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Puerto Rico Unions Defend Collective Bargaining Agreement

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By Pablo Ros Workers' Rights State & Local Budgets
Puerto Rico Unions Defend Collective Bargaining Agreement

Puerto Rico’s Emergency Law, a proposal to address the Commonwealth’s fiscal crisis, would eliminate raises, economic benefits and extraordinary compensation to executive branch employees for the next three years. It would reduce Christmas bonuses to $600 and eliminate summer bonuses. And it would eliminate surplus vacation for all public employees.

Those are just some of the possible negative consequences of a law that goes into effect July 1st. But thanks to Servidores Públicos Unidos / AFSCME Council 95 and five other labor unions in Puerto Rico, public employees in the executive branch will likely be shielded from the worst of these attacks. Earlier this month, the unions and the island’s government reached an agreement that protects workers’ wages and benefits and, most importantly, preserves the integrity of the collective bargaining agreement.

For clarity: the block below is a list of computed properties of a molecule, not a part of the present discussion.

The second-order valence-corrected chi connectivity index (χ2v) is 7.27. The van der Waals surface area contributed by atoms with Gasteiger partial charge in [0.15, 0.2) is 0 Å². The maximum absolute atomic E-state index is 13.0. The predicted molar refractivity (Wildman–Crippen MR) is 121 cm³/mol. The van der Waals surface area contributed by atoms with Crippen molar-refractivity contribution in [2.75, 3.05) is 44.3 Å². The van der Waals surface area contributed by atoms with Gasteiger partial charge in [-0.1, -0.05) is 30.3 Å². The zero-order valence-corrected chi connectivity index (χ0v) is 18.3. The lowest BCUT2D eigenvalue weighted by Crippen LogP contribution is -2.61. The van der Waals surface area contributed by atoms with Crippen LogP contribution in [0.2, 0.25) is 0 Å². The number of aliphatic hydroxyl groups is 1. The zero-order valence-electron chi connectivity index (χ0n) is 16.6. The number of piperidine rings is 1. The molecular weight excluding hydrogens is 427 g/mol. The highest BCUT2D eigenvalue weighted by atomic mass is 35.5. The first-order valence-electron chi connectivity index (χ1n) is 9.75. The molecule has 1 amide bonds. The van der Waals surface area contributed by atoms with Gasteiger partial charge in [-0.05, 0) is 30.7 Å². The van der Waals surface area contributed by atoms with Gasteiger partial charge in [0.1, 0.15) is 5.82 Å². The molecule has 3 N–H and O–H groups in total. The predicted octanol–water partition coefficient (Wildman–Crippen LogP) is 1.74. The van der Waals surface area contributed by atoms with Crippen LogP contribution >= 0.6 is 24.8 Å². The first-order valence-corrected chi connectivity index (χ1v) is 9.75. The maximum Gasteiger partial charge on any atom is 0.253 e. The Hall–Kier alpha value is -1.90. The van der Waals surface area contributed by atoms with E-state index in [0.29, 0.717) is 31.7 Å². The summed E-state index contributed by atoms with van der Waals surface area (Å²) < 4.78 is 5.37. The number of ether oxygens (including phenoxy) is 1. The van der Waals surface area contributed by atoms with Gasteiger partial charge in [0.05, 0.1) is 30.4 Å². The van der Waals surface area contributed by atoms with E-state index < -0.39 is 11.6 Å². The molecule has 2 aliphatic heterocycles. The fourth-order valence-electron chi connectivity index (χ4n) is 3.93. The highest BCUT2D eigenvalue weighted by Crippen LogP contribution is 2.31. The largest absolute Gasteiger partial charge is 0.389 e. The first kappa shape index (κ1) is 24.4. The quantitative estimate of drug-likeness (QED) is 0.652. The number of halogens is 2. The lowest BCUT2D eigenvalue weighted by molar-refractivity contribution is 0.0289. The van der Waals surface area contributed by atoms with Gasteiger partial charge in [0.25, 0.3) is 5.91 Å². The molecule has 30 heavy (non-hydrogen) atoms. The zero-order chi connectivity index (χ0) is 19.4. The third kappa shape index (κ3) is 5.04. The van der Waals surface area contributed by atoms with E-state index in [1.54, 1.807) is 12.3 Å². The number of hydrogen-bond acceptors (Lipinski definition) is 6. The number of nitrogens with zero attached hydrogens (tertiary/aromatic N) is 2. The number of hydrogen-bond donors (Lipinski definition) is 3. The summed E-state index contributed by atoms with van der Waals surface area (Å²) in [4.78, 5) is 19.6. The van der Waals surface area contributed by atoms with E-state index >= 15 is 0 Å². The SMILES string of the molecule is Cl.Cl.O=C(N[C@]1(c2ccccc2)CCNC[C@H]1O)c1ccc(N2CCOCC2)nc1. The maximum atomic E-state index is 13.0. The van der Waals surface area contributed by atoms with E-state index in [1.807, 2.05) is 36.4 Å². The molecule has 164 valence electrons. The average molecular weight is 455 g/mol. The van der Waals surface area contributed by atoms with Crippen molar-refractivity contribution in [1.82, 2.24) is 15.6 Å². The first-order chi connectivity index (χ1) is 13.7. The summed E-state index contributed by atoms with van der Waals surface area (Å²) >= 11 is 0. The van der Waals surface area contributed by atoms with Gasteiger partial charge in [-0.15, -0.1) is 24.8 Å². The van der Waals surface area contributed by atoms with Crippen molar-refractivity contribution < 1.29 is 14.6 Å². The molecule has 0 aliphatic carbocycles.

The deal applies to unionized public employees in the executive branch, leaving some 10 percent of executive branch employees vulnerable to the effects of the Emergency Law.

“Public employees in Puerto Rico work hard every day for their families and their communities, and in times of need are more than willing to sacrifice for the collective wellbeing,” said SPU President Annette Gonzalez. “The deal reached with the executive branch is proof that solutions to our country’s fiscal crisis need not trample on public employees’ rights and that, by working together, we can find solutions to our country’s fiscal challenges without placing undue burden on working families.”

The deal provides for a delay in expected wage raises but preserves them. And it preserves other benefits such as the Christmas bonus and surplus vacation.

Public employees are currently voting on the tentative agreement and hope to finish voting by July 1st to ratify it. Puerto Rico’s Emergency Law is a response to the island’s dire fiscal situation, with the government facing a deficit of $75 billion.